• 84. DontFakeTheFunk  |  November 23rd, 2007 at 03:53 UTC

    Dont know why I’m even bothering to post, considered there are so many (wrong) technical posts here, but anyway.. John the Ripper, a good custom dictionary, good custom rules and a decent GPU – yes I said GPU (even throw in a CPU or two) and you have your self a mighty fine password cracker – almost regardless of the encryption has used. John has the ability to generate password lists based on rules and custom dictionaries.

    You could also consider Medusa for parellel password cracking… but then again, maybe I’m just giving you guys really bad ideas (not technically bad, just plain BAD).

  • 85. Tim  |  November 23rd, 2007 at 06:31 UTC

    Very astonishing what you can find out with Google ….

  • 86. Rionn Fears Malechem  |  November 23rd, 2007 at 18:46 UTC

    ‘changeme’ gets 98 hits … ‘Blink182′, which is widely derided as a password choice, only gets 2!

  • 87. Kris  |  November 24th, 2007 at 00:34 UTC

    Using a plain string as a password is just plain stupid if you have confidential info searching/cracking an md5 hash with input containing -> !@#$%^&*() 0-9 and Aa-Zz becomes alot more harder..
    I’ll give ya credit for using google to look up the md5 hash but the hacker aint that smart…
    Now lets all start using google to search for hashes jeej…

  • 88. Gunaraj  |  November 25th, 2007 at 06:32 UTC

    Is this possible? But I know there is not impossible in IT. May be.

  • 89. Killerwhile  |  November 25th, 2007 at 11:48 UTC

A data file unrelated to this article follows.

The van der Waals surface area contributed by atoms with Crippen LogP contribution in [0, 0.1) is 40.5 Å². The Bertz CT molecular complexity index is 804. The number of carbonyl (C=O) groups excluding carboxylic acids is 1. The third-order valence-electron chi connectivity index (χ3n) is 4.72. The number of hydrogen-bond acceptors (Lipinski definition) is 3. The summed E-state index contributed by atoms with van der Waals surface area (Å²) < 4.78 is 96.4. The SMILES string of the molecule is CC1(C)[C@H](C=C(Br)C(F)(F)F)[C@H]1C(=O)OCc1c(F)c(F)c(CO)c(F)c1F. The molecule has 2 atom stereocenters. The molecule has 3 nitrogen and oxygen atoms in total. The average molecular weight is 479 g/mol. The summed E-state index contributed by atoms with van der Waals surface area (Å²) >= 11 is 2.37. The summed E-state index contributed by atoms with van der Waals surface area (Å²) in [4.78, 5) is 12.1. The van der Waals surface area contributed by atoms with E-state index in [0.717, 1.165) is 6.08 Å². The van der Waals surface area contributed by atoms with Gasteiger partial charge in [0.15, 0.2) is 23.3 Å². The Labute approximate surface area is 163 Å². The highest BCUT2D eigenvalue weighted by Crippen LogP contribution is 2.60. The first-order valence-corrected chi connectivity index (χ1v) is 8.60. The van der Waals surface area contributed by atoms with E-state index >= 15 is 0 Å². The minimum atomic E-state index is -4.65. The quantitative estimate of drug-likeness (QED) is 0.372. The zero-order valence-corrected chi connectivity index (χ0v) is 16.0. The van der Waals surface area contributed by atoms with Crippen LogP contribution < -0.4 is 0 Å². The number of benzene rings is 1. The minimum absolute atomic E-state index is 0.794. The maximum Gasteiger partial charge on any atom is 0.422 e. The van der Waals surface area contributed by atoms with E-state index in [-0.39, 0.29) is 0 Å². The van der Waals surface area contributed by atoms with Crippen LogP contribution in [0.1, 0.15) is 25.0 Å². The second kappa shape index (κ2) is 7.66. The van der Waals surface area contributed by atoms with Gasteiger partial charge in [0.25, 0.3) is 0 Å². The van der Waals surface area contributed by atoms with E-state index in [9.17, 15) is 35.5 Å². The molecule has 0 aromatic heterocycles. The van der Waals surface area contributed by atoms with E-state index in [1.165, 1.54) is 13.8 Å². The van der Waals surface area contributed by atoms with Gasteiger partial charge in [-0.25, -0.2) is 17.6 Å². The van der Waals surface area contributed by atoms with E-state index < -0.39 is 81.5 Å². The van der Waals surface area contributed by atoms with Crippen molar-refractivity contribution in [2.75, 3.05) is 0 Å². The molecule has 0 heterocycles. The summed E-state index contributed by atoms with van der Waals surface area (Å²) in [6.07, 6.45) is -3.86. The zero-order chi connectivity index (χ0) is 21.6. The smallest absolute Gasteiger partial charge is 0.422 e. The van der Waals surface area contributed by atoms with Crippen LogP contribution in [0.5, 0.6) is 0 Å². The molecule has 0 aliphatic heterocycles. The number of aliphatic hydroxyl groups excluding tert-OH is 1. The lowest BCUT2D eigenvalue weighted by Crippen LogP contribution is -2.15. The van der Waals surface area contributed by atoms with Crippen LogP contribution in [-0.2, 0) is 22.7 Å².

As john y says in the first reply, it exists some reverse md5 databases, or more than that, a reverse md5 databases aggregator,, which lookup for md5 hashes in more md5 databases.

  • 90. Moses  |  November 25th, 2007 at 14:07 UTC

    Sorry but this is beyond foolish.
    Google is not UPDATE it is CACHE process.
    Fingerprints UPDATE babble.

  • 91. Moses  |  November 25th, 2007 at 14:08 UTC

    aes256-cbc etc

  • 92. Moses  |  November 25th, 2007 at 14:11 UTC

    host key algo is needed
    Anyone can crack wordpress with or without google
    Please !

  • 93. Kyle  |  November 26th, 2007 at 06:05 UTC

    Hombre, I suppose your password is 18bde7a56abe86c27c2cfd1c1fde9c06

  • 94. laluvirtual  |  November 26th, 2007 at 09:02 UTC

    use this kind of password: u567465n^sd23!df*

  • 95. beatnik  |  November 28th, 2007 at 19:02 UTC

  • 96. Killerwhile  |  November 29th, 2007 at 08:19 UTC

    @Kyle :

  • 97. gillkoogle  |  December 1st, 2007 at 21:30 UTC

    A shot in the dark

    What if google can crack md5 on the fly with little brute force or database.

    What if that is the algorithm !!!!!

    (queue Xfiles music)

  • 98. TC  |  December 2nd, 2007 at 09:49 UTC

    @Christoph Zurnieden

    You can’t seriously believe that there is no fundamental difference between encryption and hashing?